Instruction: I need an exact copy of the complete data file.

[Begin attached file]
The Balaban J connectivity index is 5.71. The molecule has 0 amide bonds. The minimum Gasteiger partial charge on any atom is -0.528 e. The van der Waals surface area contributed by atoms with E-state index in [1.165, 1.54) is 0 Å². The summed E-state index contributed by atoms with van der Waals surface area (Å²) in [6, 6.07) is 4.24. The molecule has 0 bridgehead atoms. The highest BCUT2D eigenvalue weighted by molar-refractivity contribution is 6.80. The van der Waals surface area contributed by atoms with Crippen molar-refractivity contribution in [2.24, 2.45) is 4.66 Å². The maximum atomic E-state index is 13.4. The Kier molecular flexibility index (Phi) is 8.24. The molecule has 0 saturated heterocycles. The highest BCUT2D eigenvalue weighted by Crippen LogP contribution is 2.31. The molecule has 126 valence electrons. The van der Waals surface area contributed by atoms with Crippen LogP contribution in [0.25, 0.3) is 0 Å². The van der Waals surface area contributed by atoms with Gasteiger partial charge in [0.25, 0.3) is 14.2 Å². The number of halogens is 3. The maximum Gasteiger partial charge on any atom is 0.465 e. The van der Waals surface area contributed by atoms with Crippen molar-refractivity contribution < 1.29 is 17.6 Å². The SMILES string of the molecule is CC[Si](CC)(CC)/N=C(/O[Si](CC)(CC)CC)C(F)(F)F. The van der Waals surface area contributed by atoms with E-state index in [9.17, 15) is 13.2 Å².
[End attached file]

The Balaban J connectivity index is 5.71. The molecule has 0 amide bonds. The minimum Gasteiger partial charge on any atom is -0.528 e. The van der Waals surface area contributed by atoms with E-state index in [1.165, 1.54) is 0 Å². The summed E-state index contributed by atoms with van der Waals surface area (Å²) in [6, 6.07) is 4.24. The molecule has 0 bridgehead atoms. The highest BCUT2D eigenvalue weighted by molar-refractivity contribution is 6.80. The van der Waals surface area contributed by atoms with Crippen molar-refractivity contribution in [2.24, 2.45) is 4.66 Å². The maximum atomic E-state index is 13.4. The Kier molecular flexibility index (Phi) is 8.24. The molecule has 0 saturated heterocycles. The highest BCUT2D eigenvalue weighted by Crippen LogP contribution is 2.31. The molecule has 126 valence electrons. The van der Waals surface area contributed by atoms with Crippen LogP contribution in [0.25, 0.3) is 0 Å². The van der Waals surface area contributed by atoms with Gasteiger partial charge in [0.25, 0.3) is 14.2 Å². The number of halogens is 3. The maximum Gasteiger partial charge on any atom is 0.465 e. The van der Waals surface area contributed by atoms with Crippen molar-refractivity contribution < 1.29 is 17.6 Å². The SMILES string of the molecule is CC[Si](CC)(CC)/N=C(/O[Si](CC)(CC)CC)C(F)(F)F. The van der Waals surface area contributed by atoms with E-state index in [9.17, 15) is 13.2 Å².